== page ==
There is some truth in that. By taking humans out of the equation, self-driving cars have the potential to save lives and mitigate countless social and economic losses. as NHTSA put itFully automated vehicles that can see more and operate faster than human drivers can greatly reduce errors, resulting accidents, and loss fees.

The key is to get to that receiver quickly without jeopardizing it by causing the damage you’re trying to stop.

Two ways have been cut off

If the goal is to get self-driving help for the masses, Tesla is closer. If the goal is to have cars that drive themselves safely, Waymo wins.

“Tesla takes high-altitude flights or close-space flights, and Waymo lands on the moon,” Mike Ramsay, vice president of research firm Gartner, told Recode. One is trying to achieve something much more difficult than the other. But this does not mean that high-altitude flights cannot continue to rise more and more.”

In other words, while Tesla likely won’t offer a fully self-driving car anytime soon – despite its misleading name – it may gradually get better and better assistive features that will eventually lead to true self-driving capabilities.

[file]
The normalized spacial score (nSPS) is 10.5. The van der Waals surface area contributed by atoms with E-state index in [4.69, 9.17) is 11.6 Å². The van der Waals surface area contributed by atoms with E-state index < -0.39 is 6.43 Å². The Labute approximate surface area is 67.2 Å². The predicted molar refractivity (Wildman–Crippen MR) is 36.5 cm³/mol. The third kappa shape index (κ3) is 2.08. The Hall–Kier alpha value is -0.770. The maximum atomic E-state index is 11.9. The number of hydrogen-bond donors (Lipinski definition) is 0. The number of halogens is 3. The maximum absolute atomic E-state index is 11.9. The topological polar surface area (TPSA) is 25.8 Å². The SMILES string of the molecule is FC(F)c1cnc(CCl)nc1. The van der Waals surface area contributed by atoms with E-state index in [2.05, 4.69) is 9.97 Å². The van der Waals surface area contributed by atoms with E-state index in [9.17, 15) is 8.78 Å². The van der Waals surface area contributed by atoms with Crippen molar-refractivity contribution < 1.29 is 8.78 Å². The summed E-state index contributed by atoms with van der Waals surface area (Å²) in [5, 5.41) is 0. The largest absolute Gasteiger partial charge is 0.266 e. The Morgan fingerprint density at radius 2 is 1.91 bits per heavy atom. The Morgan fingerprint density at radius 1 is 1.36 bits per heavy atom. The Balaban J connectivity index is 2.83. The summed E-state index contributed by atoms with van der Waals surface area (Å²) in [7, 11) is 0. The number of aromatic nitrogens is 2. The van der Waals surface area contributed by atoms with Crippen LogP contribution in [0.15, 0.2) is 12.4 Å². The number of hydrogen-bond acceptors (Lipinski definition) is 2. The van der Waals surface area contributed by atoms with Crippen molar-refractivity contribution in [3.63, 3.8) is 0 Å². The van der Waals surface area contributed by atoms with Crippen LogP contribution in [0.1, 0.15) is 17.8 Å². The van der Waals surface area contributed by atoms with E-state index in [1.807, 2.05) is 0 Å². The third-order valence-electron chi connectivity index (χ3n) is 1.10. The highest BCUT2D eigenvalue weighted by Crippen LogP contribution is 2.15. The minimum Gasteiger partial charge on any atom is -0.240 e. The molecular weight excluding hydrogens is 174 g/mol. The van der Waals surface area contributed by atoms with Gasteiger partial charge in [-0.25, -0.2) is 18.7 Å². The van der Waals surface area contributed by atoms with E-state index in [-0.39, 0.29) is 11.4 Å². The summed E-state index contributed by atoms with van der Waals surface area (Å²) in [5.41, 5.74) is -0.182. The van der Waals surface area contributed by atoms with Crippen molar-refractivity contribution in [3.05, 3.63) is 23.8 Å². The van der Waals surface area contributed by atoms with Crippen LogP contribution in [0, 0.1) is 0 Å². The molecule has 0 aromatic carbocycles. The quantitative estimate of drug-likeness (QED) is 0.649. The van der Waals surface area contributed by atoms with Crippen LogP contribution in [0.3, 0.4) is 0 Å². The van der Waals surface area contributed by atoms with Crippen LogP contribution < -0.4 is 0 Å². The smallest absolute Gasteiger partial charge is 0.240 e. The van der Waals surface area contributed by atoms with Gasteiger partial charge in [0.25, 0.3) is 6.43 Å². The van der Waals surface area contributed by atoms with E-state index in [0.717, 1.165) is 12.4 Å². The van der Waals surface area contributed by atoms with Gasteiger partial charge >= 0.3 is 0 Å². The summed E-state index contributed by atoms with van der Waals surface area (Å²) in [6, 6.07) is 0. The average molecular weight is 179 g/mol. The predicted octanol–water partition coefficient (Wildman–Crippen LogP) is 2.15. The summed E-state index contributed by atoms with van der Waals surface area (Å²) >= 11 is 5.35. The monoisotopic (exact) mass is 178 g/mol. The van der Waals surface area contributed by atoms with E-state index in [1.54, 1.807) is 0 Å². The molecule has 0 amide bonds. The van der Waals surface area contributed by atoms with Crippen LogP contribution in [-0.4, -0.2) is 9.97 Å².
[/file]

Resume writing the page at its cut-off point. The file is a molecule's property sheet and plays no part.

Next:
Tesla cars are Tier 2 on SAE International . Society of Engineering Automation Scale. This means that the Tesla system requires Constant supervision of the driver, even if the assistance features deal with some steering and braking. Waymo cars are level 4, which means the car can drive on its own under limited geographic conditions and does not need driver supervision. However, the technology that powers them is not ready for mass market use outside of its test areas.

Waymo’s hardware is much more powerful than Tesla’s. It uses several redundant sensor systems, including lidar, radar, and cameras, to create a real-time image of where it is working. The company also maps areas early by having human drivers drive vehicles manually through them. Meanwhile, Tesla cars rely exclusively on cameras and ultrasonic sensors.

“The more sensors you have, the more complex the system is, but it also makes it safer,” Ramsay said.

Cameras are not as accurate at measuring distance as lidar or radar, and Its ability to map an area may be affected by everyday hazards such as snow, dust, or darkness. However, cameras are a lot cheaper, and this is important when it comes to putting this technology in the hands of consumers.